When using written communication, always use a structured, sequential approach to all cultivation and solicitation. To the extent possible, solicit from the “inside out” and “top down”—i.e. begin by soliciting “insiders” such as board, and “top” prospects considered capable of the largest gifts, gradually working toward the solicitation of the least-engaged constituencies and the donors with the least financial capacity. (At times, the sequential approach may be relaxed to take advantage of the timing of special events, as appropriate). Use the commitment of early donors as motivation in soliciting subsequent groups.
Best practices should also extend to broad-base solicitation tactics, as follows:
• Whenever possible, personalize solicitation letters. Merge the list so that the recipient’s name and address appear on the letter and salutation. It makes matching letter to envelopes a painstaking—but worthwhile—extra effort. If a generic salutation cannot be avoided, opt for “Dear Friend” or another appropriate generic format—never refer to a constituent as “Dear Non Donor” or “Past Donor.”
• Make a specific request for a gift within the first 1-2 paragraphs. Something like “…and we hope you’ll allow us to sustain this wonderful living and learning environment by making a gift to (organization name) this year.”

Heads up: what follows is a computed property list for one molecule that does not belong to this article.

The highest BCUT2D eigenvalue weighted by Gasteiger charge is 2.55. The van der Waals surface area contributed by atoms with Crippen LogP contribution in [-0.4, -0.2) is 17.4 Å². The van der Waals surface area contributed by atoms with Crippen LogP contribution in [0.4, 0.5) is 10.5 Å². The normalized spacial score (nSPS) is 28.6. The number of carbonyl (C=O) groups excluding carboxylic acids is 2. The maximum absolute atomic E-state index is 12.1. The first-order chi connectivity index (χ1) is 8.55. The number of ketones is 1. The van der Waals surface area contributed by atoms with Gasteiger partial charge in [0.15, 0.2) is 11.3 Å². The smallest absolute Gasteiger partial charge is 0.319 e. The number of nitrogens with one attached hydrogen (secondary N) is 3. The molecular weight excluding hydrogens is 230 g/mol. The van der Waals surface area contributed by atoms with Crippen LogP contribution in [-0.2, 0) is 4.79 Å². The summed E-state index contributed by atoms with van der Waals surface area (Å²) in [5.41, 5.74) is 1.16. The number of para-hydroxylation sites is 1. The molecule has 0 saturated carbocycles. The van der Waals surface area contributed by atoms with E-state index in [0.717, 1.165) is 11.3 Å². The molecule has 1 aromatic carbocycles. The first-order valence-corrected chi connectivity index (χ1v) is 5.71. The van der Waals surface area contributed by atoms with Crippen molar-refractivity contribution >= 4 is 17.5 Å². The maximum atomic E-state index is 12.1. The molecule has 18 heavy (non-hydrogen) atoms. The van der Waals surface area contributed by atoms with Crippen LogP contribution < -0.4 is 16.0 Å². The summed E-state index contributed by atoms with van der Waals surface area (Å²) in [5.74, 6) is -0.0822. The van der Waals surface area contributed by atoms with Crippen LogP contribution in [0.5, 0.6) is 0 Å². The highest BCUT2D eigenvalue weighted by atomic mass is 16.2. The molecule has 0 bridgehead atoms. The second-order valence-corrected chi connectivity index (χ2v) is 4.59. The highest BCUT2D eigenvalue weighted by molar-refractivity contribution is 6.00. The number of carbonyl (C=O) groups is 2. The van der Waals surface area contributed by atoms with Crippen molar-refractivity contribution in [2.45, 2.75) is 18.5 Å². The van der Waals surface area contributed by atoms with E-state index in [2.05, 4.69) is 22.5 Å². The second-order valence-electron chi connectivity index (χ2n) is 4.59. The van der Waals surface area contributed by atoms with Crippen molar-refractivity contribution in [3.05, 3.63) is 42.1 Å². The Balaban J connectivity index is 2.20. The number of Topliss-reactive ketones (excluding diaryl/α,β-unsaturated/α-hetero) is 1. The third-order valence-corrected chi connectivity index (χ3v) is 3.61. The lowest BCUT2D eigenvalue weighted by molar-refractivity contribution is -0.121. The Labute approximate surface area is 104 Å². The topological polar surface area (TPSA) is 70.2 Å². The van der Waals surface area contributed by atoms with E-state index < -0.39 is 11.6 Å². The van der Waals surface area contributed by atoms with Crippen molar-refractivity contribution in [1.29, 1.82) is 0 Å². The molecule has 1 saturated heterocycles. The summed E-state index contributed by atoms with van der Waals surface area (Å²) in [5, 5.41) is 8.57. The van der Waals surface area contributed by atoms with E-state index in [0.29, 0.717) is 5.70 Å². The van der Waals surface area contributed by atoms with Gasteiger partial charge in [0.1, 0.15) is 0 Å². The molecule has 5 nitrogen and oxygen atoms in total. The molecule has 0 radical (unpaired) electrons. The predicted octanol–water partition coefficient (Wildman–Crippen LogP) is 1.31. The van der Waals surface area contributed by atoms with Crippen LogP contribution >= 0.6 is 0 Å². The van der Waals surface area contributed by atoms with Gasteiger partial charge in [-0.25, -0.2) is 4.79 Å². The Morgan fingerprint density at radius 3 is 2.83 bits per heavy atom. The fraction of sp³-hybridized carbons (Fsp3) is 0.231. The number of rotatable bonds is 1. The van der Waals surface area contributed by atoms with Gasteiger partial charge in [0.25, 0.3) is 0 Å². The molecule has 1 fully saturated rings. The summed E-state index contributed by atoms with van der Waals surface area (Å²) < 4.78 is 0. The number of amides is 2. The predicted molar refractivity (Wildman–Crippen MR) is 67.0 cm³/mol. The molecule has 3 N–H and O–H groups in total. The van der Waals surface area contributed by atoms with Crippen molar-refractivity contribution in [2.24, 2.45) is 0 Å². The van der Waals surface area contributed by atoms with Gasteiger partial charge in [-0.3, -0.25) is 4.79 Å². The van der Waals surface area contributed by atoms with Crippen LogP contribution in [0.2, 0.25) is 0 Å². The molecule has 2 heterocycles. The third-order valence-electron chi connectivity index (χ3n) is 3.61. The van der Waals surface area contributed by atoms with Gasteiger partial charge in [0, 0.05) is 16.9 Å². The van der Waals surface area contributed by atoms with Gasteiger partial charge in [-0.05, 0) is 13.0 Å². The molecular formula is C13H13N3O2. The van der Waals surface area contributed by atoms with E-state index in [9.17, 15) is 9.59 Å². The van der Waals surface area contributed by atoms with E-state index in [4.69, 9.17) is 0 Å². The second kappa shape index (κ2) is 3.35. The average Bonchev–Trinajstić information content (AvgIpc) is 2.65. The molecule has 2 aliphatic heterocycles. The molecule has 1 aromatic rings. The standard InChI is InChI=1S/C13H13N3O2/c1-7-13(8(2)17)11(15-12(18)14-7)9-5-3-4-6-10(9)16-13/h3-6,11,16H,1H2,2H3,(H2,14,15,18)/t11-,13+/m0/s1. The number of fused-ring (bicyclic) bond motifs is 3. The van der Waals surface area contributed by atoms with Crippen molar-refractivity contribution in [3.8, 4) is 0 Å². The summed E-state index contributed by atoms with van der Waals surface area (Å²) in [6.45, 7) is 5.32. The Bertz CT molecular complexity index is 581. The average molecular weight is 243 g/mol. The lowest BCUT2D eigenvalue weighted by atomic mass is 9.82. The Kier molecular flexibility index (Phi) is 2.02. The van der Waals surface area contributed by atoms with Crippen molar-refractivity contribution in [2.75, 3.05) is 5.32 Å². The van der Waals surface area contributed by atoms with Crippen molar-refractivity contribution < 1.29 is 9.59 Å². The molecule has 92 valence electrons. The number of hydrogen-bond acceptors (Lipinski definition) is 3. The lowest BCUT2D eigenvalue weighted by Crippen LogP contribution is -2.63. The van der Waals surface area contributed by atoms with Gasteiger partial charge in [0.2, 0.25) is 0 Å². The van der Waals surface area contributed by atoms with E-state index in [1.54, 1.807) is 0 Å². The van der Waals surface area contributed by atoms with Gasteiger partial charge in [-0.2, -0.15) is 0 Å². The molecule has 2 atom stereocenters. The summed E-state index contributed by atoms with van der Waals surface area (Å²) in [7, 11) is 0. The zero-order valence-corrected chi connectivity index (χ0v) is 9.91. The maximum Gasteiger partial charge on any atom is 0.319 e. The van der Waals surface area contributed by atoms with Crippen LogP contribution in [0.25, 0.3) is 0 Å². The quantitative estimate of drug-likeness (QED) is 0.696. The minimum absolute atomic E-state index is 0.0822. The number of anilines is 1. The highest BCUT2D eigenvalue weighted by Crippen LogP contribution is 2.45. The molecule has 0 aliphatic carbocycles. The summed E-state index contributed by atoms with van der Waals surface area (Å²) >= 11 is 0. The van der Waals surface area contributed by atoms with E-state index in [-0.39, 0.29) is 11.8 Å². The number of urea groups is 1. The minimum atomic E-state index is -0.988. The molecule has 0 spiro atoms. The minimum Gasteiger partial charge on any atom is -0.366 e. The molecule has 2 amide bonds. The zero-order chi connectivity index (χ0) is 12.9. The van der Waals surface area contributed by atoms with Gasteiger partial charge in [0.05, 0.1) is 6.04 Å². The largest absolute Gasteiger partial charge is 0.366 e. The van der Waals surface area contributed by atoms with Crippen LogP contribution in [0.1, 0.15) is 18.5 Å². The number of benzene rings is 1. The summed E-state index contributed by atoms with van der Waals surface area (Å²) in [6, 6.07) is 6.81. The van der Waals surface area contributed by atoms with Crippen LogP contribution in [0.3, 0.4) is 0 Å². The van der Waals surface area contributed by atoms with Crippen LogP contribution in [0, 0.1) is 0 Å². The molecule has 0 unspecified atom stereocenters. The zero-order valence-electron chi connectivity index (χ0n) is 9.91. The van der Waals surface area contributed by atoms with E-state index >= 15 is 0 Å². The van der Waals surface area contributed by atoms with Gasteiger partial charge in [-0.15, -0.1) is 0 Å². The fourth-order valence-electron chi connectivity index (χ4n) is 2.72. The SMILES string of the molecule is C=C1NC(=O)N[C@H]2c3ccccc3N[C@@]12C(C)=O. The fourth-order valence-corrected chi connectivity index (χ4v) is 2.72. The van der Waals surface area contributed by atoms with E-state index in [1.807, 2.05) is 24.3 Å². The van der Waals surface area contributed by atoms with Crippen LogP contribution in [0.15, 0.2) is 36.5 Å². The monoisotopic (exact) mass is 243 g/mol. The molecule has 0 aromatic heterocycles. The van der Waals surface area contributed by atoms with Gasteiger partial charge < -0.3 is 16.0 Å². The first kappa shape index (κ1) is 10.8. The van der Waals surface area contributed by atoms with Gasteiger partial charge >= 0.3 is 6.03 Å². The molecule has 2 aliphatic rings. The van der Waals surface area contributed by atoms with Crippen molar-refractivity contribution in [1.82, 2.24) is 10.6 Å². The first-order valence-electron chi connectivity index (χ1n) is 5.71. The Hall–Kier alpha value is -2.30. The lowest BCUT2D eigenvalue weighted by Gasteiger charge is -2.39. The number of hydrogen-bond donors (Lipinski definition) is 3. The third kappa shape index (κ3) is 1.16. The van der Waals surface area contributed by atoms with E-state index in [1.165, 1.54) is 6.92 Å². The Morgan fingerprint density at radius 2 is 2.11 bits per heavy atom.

• Make another reference to the gift somewhere later—“…show your support in a tangible way…”
• Whatever you really want donors to do must be repeated in a post script (p.s. If you will respond with a gift by December 31, we’ll be sure you are recognized in (named publication and date). Yes, that’s right, you’ve asked three times.
• If possible, ask for a specific amount. (“And just as you were stretched intellectually during your visit(s) with us, we hope you’ll consider a “stretch gift” of $1,000 to provide the same experience to a new generation of members.”) Ask for a gift one level higher than the donor’s last gift.
• Don’t diminish the donor’s giving capacity by using phrases such as “any gift will do.” Always encourage the donor to reach a little farther.
• Try not to have a monotonous series of same-length block paragraphs. Change the pace with a three word paragraph or exhortation. Underline. Use bullets. But don’t be afraid of a longer letter—although it seems counterintuitive, research repeatedly confirms that longer letters attain higher response rates and larger gifts. On the other hand, there’s scant evidence to show that enclosing a separate brochure increases giving—so don’t go to this extra expense unless there’s a compelling reason.
• As you’ve done, make sure the letter reads like it’s written to one person, not a mass audience (for example, a letter to a reunion class should say “I hope to see you on campus this summer,” rather than “I hope to see all of you this summer”).